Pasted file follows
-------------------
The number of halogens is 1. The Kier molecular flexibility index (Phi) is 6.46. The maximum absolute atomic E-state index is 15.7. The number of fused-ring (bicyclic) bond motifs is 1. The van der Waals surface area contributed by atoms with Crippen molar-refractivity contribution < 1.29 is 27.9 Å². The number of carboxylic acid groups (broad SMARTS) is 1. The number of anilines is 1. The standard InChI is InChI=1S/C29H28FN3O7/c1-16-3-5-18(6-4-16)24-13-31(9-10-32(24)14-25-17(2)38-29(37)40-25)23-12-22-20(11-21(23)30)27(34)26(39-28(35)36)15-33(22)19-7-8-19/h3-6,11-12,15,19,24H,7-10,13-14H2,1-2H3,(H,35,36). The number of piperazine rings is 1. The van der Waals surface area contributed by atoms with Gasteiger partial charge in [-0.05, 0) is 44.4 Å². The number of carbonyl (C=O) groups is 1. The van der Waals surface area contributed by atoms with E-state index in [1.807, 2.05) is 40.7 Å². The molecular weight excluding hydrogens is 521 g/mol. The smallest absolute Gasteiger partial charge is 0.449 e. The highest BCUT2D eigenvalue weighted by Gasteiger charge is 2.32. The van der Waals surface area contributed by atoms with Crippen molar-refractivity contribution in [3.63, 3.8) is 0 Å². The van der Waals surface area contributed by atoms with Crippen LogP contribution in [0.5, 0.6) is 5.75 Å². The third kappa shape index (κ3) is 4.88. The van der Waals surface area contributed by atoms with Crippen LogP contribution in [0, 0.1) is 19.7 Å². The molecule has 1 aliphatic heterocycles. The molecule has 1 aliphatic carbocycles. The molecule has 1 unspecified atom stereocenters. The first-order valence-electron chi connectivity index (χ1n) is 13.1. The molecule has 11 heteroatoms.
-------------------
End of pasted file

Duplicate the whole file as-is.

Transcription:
The number of halogens is 1. The Kier molecular flexibility index (Phi) is 6.46. The maximum absolute atomic E-state index is 15.7. The number of fused-ring (bicyclic) bond motifs is 1. The van der Waals surface area contributed by atoms with Crippen molar-refractivity contribution < 1.29 is 27.9 Å². The number of carboxylic acid groups (broad SMARTS) is 1. The number of anilines is 1. The standard InChI is InChI=1S/C29H28FN3O7/c1-16-3-5-18(6-4-16)24-13-31(9-10-32(24)14-25-17(2)38-29(37)40-25)23-12-22-20(11-21(23)30)27(34)26(39-28(35)36)15-33(22)19-7-8-19/h3-6,11-12,15,19,24H,7-10,13-14H2,1-2H3,(H,35,36). The number of piperazine rings is 1. The van der Waals surface area contributed by atoms with Gasteiger partial charge in [-0.05, 0) is 44.4 Å². The number of carbonyl (C=O) groups is 1. The van der Waals surface area contributed by atoms with E-state index in [1.807, 2.05) is 40.7 Å². The molecular weight excluding hydrogens is 521 g/mol. The smallest absolute Gasteiger partial charge is 0.449 e. The highest BCUT2D eigenvalue weighted by Gasteiger charge is 2.32. The van der Waals surface area contributed by atoms with Crippen molar-refractivity contribution in [3.63, 3.8) is 0 Å². The van der Waals surface area contributed by atoms with Crippen LogP contribution in [0.5, 0.6) is 5.75 Å². The third kappa shape index (κ3) is 4.88. The van der Waals surface area contributed by atoms with Crippen LogP contribution in [0, 0.1) is 19.7 Å². The molecule has 1 aliphatic heterocycles. The molecule has 1 aliphatic carbocycles. The molecule has 1 unspecified atom stereocenters. The first-order valence-electron chi connectivity index (χ1n) is 13.1. The molecule has 11 heteroatoms.